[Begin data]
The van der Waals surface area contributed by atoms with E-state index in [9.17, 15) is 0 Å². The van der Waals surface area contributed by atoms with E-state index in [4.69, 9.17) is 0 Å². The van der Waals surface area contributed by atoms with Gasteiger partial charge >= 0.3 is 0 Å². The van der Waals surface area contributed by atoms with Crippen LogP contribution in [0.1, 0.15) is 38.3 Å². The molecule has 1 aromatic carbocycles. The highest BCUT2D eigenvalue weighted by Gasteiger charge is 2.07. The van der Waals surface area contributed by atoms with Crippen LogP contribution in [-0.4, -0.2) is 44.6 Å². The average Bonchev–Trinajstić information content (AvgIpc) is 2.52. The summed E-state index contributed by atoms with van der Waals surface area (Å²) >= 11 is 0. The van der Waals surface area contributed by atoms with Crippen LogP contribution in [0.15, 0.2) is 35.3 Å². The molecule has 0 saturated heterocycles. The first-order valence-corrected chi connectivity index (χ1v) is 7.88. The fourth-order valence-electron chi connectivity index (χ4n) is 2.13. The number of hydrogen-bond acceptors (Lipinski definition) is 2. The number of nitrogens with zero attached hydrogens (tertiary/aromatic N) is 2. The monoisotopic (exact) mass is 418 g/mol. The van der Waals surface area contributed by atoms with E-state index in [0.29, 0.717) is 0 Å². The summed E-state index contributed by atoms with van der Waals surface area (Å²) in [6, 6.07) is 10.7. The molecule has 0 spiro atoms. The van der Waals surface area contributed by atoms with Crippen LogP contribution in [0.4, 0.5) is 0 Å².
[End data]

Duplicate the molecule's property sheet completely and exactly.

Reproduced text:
The van der Waals surface area contributed by atoms with E-state index in [9.17, 15) is 0 Å². The van der Waals surface area contributed by atoms with E-state index in [4.69, 9.17) is 0 Å². The van der Waals surface area contributed by atoms with Gasteiger partial charge >= 0.3 is 0 Å². The van der Waals surface area contributed by atoms with Crippen LogP contribution in [0.1, 0.15) is 38.3 Å². The molecule has 1 aromatic carbocycles. The highest BCUT2D eigenvalue weighted by Gasteiger charge is 2.07. The van der Waals surface area contributed by atoms with Crippen LogP contribution in [-0.4, -0.2) is 44.6 Å². The average Bonchev–Trinajstić information content (AvgIpc) is 2.52. The summed E-state index contributed by atoms with van der Waals surface area (Å²) >= 11 is 0. The van der Waals surface area contributed by atoms with Crippen LogP contribution in [0.15, 0.2) is 35.3 Å². The molecule has 0 saturated heterocycles. The first-order valence-corrected chi connectivity index (χ1v) is 7.88. The fourth-order valence-electron chi connectivity index (χ4n) is 2.13. The number of hydrogen-bond acceptors (Lipinski definition) is 2. The number of nitrogens with zero attached hydrogens (tertiary/aromatic N) is 2. The monoisotopic (exact) mass is 418 g/mol. The van der Waals surface area contributed by atoms with E-state index in [0.29, 0.717) is 0 Å². The summed E-state index contributed by atoms with van der Waals surface area (Å²) in [6, 6.07) is 10.7. The molecule has 0 spiro atoms. The van der Waals surface area contributed by atoms with Crippen LogP contribution in [0.4, 0.5) is 0 Å².